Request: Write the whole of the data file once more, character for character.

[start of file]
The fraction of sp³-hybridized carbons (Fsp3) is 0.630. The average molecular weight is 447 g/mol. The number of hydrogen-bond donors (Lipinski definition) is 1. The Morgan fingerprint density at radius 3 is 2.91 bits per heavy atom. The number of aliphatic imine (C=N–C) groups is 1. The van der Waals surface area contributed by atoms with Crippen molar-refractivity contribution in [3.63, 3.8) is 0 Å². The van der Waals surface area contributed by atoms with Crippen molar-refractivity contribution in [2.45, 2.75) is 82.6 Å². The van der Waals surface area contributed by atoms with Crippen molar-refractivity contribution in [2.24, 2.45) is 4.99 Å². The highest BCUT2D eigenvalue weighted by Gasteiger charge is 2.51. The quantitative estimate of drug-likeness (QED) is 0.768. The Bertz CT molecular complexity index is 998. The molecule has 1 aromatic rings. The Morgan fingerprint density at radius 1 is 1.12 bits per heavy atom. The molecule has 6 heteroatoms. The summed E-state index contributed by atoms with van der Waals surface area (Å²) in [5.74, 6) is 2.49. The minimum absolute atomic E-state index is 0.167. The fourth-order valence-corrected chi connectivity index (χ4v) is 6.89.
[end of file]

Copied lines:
The fraction of sp³-hybridized carbons (Fsp3) is 0.630. The average molecular weight is 447 g/mol. The number of hydrogen-bond donors (Lipinski definition) is 1. The Morgan fingerprint density at radius 3 is 2.91 bits per heavy atom. The number of aliphatic imine (C=N–C) groups is 1. The van der Waals surface area contributed by atoms with Crippen molar-refractivity contribution in [3.63, 3.8) is 0 Å². The van der Waals surface area contributed by atoms with Crippen molar-refractivity contribution in [2.45, 2.75) is 82.6 Å². The van der Waals surface area contributed by atoms with Crippen molar-refractivity contribution in [2.24, 2.45) is 4.99 Å². The highest BCUT2D eigenvalue weighted by Gasteiger charge is 2.51. The quantitative estimate of drug-likeness (QED) is 0.768. The Bertz CT molecular complexity index is 998. The molecule has 1 aromatic rings. The Morgan fingerprint density at radius 1 is 1.12 bits per heavy atom. The molecule has 6 heteroatoms. The summed E-state index contributed by atoms with van der Waals surface area (Å²) in [5.74, 6) is 2.49. The minimum absolute atomic E-state index is 0.167. The fourth-order valence-corrected chi connectivity index (χ4v) is 6.89.